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ATSU’s physical therapy orthopedic residency program has received notification of credentialing by the American Physical Therapy Association (APTA) as a post-professional residency program for physical therapists in orthopedics.

“The residency curriculum is designed to elevate the professional’s clinical skills and knowledge from a general practitioner to that of a clinical specialist in orthopedic physical therapy,” said Cheri Hodges, PT, DPT, MAppSc, OCS, FAAOMPT, director, orthopedic residency program. Upon completion of the residency program residents are prepared to take the orthopedic board certification exam with the APTA and practice patient-centered, evidence-based orthopedic physical therapy at the competence level of an orthopedic clinical specialist.

There are only 11 other university-based orthopedic residency programs in the United States.

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Bernadette Mineo, PhD, OTR/L

Bernadette Mineo, PhD, OTR/L, associate professor and chair, Occupational Therapy department, has been selected for the editorial board of the Open Journal of Occupational Therapy (OJOT).

OJOT is a new peer-reviewed, open-access journal with a mission to publish high-quality articles that focus on applied research, practice, and education in the occupational therapy profession.

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Thomas McWilliams, DO, FACOFP

More than 75 ATSU-SOMA and ATSU-ASDOH students and faculty gathered on the Mesa campus on May 23 to hear Thomas McWilliams, DO, FACOFP, interim dean, ATSU-SOMA, share his experiences in frontier medicine.  Dr. McWilliams, a third-generation osteopathic physician, started his frontier medicine experience as part of the Alaskan Native Health Foundation initiative.

For seven years, he practiced family medicine and emergency care medicine in rural towns in Alaska.  Dr. McWilliams said that it gave him the opportunity to get back to the basics of medicine and use his diagnostic skills to the fullest.

To the students, Dr. McWilliams advised, “Set your sights high.  You’re in a profession where the possibilities are endless.”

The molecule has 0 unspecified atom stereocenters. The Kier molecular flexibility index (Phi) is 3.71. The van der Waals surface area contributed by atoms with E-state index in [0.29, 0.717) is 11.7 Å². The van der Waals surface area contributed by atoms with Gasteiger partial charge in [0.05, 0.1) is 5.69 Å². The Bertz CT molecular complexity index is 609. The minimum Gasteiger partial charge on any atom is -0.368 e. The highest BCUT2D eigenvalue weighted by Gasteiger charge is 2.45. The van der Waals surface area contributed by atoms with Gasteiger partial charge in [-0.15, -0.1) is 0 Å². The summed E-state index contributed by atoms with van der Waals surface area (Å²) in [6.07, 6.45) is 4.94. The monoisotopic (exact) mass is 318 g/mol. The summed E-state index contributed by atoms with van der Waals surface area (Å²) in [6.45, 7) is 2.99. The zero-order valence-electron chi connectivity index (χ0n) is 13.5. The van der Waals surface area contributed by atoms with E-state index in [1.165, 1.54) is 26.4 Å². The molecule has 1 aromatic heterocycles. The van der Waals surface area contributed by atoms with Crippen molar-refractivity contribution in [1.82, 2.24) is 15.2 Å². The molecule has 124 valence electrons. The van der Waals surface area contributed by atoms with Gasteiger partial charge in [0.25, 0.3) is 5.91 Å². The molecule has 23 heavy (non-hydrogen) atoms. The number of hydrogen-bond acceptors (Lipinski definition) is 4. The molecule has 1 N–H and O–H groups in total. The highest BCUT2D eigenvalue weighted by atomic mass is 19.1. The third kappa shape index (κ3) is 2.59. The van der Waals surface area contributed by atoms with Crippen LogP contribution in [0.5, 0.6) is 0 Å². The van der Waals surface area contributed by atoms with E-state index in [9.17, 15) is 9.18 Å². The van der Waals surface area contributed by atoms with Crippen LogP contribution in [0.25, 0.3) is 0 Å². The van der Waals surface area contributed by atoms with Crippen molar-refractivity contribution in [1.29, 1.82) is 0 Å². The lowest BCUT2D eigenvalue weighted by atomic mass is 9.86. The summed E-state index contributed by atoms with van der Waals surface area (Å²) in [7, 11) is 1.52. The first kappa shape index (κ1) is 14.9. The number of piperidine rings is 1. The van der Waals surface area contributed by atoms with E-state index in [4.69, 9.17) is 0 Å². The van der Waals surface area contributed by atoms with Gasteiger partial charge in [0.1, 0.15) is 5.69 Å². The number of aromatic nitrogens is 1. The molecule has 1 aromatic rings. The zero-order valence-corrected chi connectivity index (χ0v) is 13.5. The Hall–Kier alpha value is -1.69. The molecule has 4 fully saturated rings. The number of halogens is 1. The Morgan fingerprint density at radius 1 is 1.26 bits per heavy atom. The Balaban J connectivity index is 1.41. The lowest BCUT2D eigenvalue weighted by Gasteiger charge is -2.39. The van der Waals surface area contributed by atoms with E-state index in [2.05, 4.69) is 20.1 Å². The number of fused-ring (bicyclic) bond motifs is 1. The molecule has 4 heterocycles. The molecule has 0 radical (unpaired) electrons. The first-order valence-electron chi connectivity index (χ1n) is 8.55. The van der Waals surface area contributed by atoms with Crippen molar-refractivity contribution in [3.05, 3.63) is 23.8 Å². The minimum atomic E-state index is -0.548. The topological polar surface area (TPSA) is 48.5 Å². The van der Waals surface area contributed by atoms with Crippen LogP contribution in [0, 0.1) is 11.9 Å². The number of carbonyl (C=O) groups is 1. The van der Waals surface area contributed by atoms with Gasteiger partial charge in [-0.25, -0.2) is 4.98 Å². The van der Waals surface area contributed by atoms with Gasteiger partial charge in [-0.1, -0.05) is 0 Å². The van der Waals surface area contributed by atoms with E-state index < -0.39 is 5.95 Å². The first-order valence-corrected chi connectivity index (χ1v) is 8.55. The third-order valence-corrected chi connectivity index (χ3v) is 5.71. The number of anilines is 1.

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On May 12, the Arizona Still-Well Program held a kayak trip down the Salt River. The outing included 24 happy kayakers including students, staff, and faculty.

“Only one kayaker went overboard, but quickly made it back to her kayak,” said Beth Poppre, assistant vice president, student affairs, and Still-Well Program co-chair. The kayaker’s husband, DPT student Spencer Despain, lost his wedding ring while hanging on to her kayak. The couple joked that this was the second ring he has lost in the water.

Wildlife sightings included wild horses that live near the protected river, blue herons, eagles, and trout. After a two-hour float down the Salt River, the crew enjoyed a picnic lunch. “This will definitely become an annual event for Still-Well’s physical team,” said Poppre.

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 Lindsey Shepherd, AT ,’13, received the Warren Lee Memorial Scholarship, sponsored by Rocky Mountain Athletic Trainers’ Association (NATA District Seven), from the NATA Research & Education Foundation Scholarship Committee. Shepherd will be recognized during the Pinky Newell Scholarship & Leadership Breakfast at the NATA’s 63rd Annual Meeting & Clinical Symposia in St. Louis on June 27-29.

Daisuke Yamada, AT ’13, received the Gary Delforge Scholarship, sponsored by the Friends of Gary Delforge, from the NATA Research & Education Foundation Scholarship Committee. Yamada will also be recognized alongside Shepherd during the Pinky Newell Scholarship & Leadership Breakfast.

 

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